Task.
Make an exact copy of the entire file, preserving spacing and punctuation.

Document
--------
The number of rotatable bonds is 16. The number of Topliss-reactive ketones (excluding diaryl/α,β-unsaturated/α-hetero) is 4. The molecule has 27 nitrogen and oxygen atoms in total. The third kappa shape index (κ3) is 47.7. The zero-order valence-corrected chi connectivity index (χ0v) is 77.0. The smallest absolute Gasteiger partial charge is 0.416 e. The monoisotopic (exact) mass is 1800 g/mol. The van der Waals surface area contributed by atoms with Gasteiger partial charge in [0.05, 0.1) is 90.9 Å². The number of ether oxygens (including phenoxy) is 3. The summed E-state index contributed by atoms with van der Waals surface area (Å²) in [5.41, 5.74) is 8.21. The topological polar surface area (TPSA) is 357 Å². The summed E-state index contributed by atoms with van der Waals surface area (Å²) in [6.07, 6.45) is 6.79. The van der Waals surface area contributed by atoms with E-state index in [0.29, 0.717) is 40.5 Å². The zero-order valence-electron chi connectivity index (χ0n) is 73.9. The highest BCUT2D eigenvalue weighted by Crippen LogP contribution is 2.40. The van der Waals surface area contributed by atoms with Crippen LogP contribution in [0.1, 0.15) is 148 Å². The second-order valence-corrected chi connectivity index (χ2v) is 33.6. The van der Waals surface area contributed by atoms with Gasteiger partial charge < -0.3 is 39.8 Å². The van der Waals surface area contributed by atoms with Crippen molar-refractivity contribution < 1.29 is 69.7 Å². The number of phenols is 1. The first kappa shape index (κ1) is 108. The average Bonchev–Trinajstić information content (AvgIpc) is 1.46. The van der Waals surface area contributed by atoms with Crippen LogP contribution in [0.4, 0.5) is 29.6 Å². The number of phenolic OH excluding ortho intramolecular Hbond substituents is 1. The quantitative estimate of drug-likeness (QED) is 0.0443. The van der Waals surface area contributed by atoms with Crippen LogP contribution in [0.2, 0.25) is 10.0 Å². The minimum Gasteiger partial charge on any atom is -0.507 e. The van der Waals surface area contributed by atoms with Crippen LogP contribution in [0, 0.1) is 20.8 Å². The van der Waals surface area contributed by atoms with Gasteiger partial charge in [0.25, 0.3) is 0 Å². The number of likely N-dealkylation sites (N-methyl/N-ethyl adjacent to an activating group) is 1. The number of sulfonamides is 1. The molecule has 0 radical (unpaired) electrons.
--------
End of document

The number of rotatable bonds is 16. The number of Topliss-reactive ketones (excluding diaryl/α,β-unsaturated/α-hetero) is 4. The molecule has 27 nitrogen and oxygen atoms in total. The third kappa shape index (κ3) is 47.7. The zero-order valence-corrected chi connectivity index (χ0v) is 77.0. The smallest absolute Gasteiger partial charge is 0.416 e. The monoisotopic (exact) mass is 1800 g/mol. The van der Waals surface area contributed by atoms with Gasteiger partial charge in [0.05, 0.1) is 90.9 Å². The number of ether oxygens (including phenoxy) is 3. The summed E-state index contributed by atoms with van der Waals surface area (Å²) in [5.41, 5.74) is 8.21. The topological polar surface area (TPSA) is 357 Å². The summed E-state index contributed by atoms with van der Waals surface area (Å²) in [6.07, 6.45) is 6.79. The van der Waals surface area contributed by atoms with E-state index in [0.29, 0.717) is 40.5 Å². The zero-order valence-electron chi connectivity index (χ0n) is 73.9. The highest BCUT2D eigenvalue weighted by Crippen LogP contribution is 2.40. The van der Waals surface area contributed by atoms with Crippen LogP contribution in [0.1, 0.15) is 148 Å². The second-order valence-corrected chi connectivity index (χ2v) is 33.6. The van der Waals surface area contributed by atoms with Gasteiger partial charge < -0.3 is 39.8 Å². The van der Waals surface area contributed by atoms with Crippen molar-refractivity contribution < 1.29 is 69.7 Å². The number of phenols is 1. The first kappa shape index (κ1) is 108. The average Bonchev–Trinajstić information content (AvgIpc) is 1.46. The van der Waals surface area contributed by atoms with Crippen LogP contribution in [0.4, 0.5) is 29.6 Å². The number of phenolic OH excluding ortho intramolecular Hbond substituents is 1. The quantitative estimate of drug-likeness (QED) is 0.0443. The van der Waals surface area contributed by atoms with Crippen LogP contribution in [0.2, 0.25) is 10.0 Å². The minimum Gasteiger partial charge on any atom is -0.507 e. The van der Waals surface area contributed by atoms with Crippen LogP contribution in [0, 0.1) is 20.8 Å². The van der Waals surface area contributed by atoms with Gasteiger partial charge in [0.25, 0.3) is 0 Å². The number of likely N-dealkylation sites (N-methyl/N-ethyl adjacent to an activating group) is 1. The number of sulfonamides is 1. The molecule has 0 radical (unpaired) electrons.